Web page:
Your point about the use of Bloch states is a good one, but ultimately one should think about these devices as calculational tools instead of fundamental frameworks. There are now a vareity of ways to define and compute topological indices with bulk disorder e.g. non-commutative geometry, scattering matrix formalism, C* algebras, Green's functions, boundary condition twists, and so on ...

    The story about disorder is an especially old one in the context of quantum Hall effect. There one has a picture of edge states flowing around any disorder you might care to place on the edge.

    For my money, one of the better ways to think about such states is in terms of the low energy effective theory. For quantum Hall states you have the Hall conductivity, for 3d TI you have the theta term, and so on. These low energy descriptions give a sharp experimental distinction between the two phases and they can often be used to show that edge states must exist.

    A very important issue related to this is the problem of interactions. For example, the non-interacting classification gives Z for a certain kind of superconductor in 1d, but Kitaev and Fidkowski showed that interactions reduce this to Z8. But at the same time, part of the reason why we were unsure in this case, even before Kitaev and Fidkowski, was that we didn't have a simple low energy theory that could distinguish different phases.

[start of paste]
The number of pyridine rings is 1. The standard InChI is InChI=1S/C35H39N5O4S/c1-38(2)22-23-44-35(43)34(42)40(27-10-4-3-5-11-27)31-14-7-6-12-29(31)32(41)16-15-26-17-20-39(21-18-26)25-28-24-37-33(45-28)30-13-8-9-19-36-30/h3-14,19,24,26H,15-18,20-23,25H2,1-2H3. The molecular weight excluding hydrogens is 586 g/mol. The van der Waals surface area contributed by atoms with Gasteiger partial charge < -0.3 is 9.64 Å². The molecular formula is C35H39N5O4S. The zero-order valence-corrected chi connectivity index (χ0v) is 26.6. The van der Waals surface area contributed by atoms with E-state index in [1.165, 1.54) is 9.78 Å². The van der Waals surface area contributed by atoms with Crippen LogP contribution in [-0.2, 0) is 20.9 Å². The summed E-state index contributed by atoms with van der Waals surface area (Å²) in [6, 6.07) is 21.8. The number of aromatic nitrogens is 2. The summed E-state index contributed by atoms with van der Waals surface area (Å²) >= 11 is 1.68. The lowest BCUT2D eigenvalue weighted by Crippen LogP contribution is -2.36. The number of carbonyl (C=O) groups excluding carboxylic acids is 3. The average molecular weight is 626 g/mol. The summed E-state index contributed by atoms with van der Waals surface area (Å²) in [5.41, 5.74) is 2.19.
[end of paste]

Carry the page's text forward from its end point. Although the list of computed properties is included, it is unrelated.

The problem with the statement in your second paragraph is that its false. There are kinds of interacting phases with different topological structures which are not guaranteed to have protected edge states. So it may be roughly true for certain kinds of simple non-interacting phases, but more generally, determining when boundary states MUST exist at the interface of two phases is much more complicated. At the moment we only have partial answers.
  6. Aug 25, 2012 #5
    Thanks for the attentive replies as usual. I understand that once interactions are added things become less clear, and there are (many?) known interacting cases where the BBC fails. Nevertheless I think it's still an interesting question to ask whether it holds in all the known non-trivial non-interacting phases.